(A) Western blot analysis of GSK3β, p-GSK3β (Ser9), Akt, p-Akt (Ser473), and β-actin in C6 cells treated with 2.5 µM or 5.0 µM MAZ51 for 24 h. Controls were treated with 0.1% DMSO. (B) Expressions of active GTP-bound RhoA and total RhoA in C6 cells treated with 2.5 µM or 5.0 µM MAZ51 for 24 h. GTP-bound RhoA was extracted with the Rhotekin pull-down assay. (C, D) Densitometric analyses of western blots. Statistical significance was determined by one-way ANOVA followed by the Bonferroni multiple comparison tests using GraphPad Prism. Values are expressed as percentage of control and were obtained from three independent experiments; each independent experiment was performed in triplicate. ***P<0.001; **P<0.01.

https://doi.org/10.1371/journal.pone.0109055.g003

RhoA, one of best-characterized Rho-GTPases, has a key role in regulating the dynamics of actin filaments [22]. Given the morphological and cytoskeletal alterations that are characteristic of RhoA activation (Fig. 1), we investigated whether MAZ51 affected the activity of RhoA in C6 cells. Treatment of C6 cells with MAZ51 induced dose-dependent increases in the amount of active, GTP-bound RhoA, but did not alter the total RhoA amount (Fig. 3B). This indicated that RhoA activation occurs during the observed morphological and cytoskeletal alterations in C6 cells treated with MAZ51.

The effects of MAZ51 in C6 glioma cells are independent of the inhibition of VEGFR-3 phosphorylation

Because MAZ51 inhibits tyrosine phosphorylation of VEGFR-3 in endothelial cell lines [2], [8], [9], we examined whether the effects of MAZ51 observed in C6 cells depend on the inhibition of VEGFR-3 phosphorylation. Immunoprecipitation-western blot analysis using C6 glioma cells revealed that MAZ51 appeared to increase, rather than decrease, tyrosine phosphorylation of VEGFR-3 (Fig. 4A), while VEGF-C induced the tyrosine phosphorylation of VEGFR-3. Although these results were confirmed through repetition, confidence in this finding was increased through several additional experiments using C6 cells. First, enhancing VEGFR-3 phosphorylation by the addition of VEGF-C had no effect on cell shape or cytoskeleton arrangements, such as rearrangements involving F-actin and microtubules (Fig. 4B). In addition, no significant alterations in the cell cycle pattern were observed in C6 cells treated with VEGF-C (Fig. 4C). These results suggest that MAZ51 causes alterations in the cytoskeletal arrangement and the cell cycle pattern of glioma cells independent of the tyrosine phosphorylation of VEGFR-3.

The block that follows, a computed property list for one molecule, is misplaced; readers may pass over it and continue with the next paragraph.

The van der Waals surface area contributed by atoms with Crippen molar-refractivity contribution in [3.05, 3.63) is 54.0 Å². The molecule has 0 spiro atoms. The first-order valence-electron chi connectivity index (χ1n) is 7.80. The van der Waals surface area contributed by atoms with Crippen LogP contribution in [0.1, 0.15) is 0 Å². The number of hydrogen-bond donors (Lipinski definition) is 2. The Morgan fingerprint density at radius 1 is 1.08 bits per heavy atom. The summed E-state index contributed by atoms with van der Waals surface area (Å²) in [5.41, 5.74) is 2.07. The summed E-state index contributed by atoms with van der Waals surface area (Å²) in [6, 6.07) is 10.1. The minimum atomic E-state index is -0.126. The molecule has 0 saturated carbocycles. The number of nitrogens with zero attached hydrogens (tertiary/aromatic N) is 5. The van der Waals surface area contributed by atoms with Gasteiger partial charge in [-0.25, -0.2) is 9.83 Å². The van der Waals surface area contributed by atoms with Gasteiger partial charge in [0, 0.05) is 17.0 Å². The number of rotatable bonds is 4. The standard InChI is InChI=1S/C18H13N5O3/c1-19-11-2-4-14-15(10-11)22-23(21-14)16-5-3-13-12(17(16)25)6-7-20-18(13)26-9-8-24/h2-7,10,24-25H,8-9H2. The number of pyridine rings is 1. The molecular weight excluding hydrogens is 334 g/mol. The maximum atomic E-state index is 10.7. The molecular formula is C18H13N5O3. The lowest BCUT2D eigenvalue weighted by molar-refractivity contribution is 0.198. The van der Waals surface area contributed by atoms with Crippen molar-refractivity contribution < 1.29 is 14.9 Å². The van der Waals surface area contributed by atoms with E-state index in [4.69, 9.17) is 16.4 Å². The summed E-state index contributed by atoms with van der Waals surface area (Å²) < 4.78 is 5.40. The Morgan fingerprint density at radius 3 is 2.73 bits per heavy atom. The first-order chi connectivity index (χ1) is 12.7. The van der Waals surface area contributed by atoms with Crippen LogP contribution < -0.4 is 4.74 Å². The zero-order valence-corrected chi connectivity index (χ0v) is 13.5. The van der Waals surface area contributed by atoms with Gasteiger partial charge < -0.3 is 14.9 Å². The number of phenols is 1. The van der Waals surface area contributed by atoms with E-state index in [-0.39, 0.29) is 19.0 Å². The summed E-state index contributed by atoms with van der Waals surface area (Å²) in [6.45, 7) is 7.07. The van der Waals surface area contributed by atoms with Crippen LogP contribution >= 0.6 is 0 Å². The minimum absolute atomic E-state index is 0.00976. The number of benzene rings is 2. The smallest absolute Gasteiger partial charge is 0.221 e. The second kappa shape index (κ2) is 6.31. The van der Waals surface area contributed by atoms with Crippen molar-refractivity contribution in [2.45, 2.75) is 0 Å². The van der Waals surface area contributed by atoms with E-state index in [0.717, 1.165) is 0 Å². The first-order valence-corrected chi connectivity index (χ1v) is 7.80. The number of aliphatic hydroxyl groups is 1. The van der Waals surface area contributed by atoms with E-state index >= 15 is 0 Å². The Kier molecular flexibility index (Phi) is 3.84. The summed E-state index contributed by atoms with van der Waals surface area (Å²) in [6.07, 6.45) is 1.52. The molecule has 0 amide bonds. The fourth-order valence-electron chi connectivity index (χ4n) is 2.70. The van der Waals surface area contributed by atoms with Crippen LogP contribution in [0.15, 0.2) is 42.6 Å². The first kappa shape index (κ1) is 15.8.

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Figure 4. The effects of MAZ51 in C6 cells are independent of the inhibition of VEGFR-3 phosphorylation.

(A) C6 cells were treated with 2.5 µM or 5.0 µM MAZ51 for 6 h or 24 h. In parallel, cells were treated with recombinant rat VEGF-C protein (150 ng/mL) for 20 min. Cell lysates were immunoprecipitated with anti-VEGFR-3 antibody and subsequently assayed by western blot analysis using an anti-phosphotyrosine antibody. The loading control is represented by the western blot of VEGFR-3 with the double bands indicating the larger glycosylated (195 kD) and smaller cleaved (125 kD) forms. Effects of treatment with VEGF-C on cytoskeletal rearrangements (B) and cell cycle distribution (C) of C6 cells. C6 cells were treated with VEGF-C (150 ng/mL) for 20 min, while control cells were treated with 0.1% DMSO. (D) Transient transfection using VEGFR-3 siRNA or scrambled RNA (mock) for the indicated time periods. C6 cells transfected with VEGFR-3 siRNA exhibited the most extensive knockdown of the protein level at 72 h after transfection. (E) Effects of 5 µM MAZ51 on the morphological and cytoskeletal rearrangements of C6 cells after transfection with VEGFR-3 siRNA or scrambled siRNA. Data are representative of three independent experiments. Scale bar = 50 µm.

https://doi.org/10.1371/journal.pone.0109055.g004

To provide additional evidence supporting this conclusion, we tested whether decreasing the expression of VEGFR-3 in C6 cells causes morphological and cytoskeletal alterations, and whether the observed effects of MAZ51 also occur in VEGFR-3-silenced C6 cells. At 48 h and 72 h after transfection of C6 cells with VEGFR-3 siRNA, there was a significant decrease in VEGFR-3 mRNA and protein levels; transfection of C6 cells with control siRNA had no effect on VEGFR-3 expression (Fig. 4D and Figure S1). Silencing of VEGFR-3 did not cause any changes in cell shape or cytoskeletal arrangements (Fig. 4E), and did not induce any alterations in cell cycle patterns (data not shown). In addition, when treated with MAZ51, C6 cells with decreased expression of VEGFR-3 showed the same effects as control cells, including a significant loss of both actin stress fibers and microtubule networks (Fig. 4E). Considered together, these data suggest that the inhibition of VEGFR-3 phosphorylation is not required for the effects of MAZ51 in C6 glioma cells.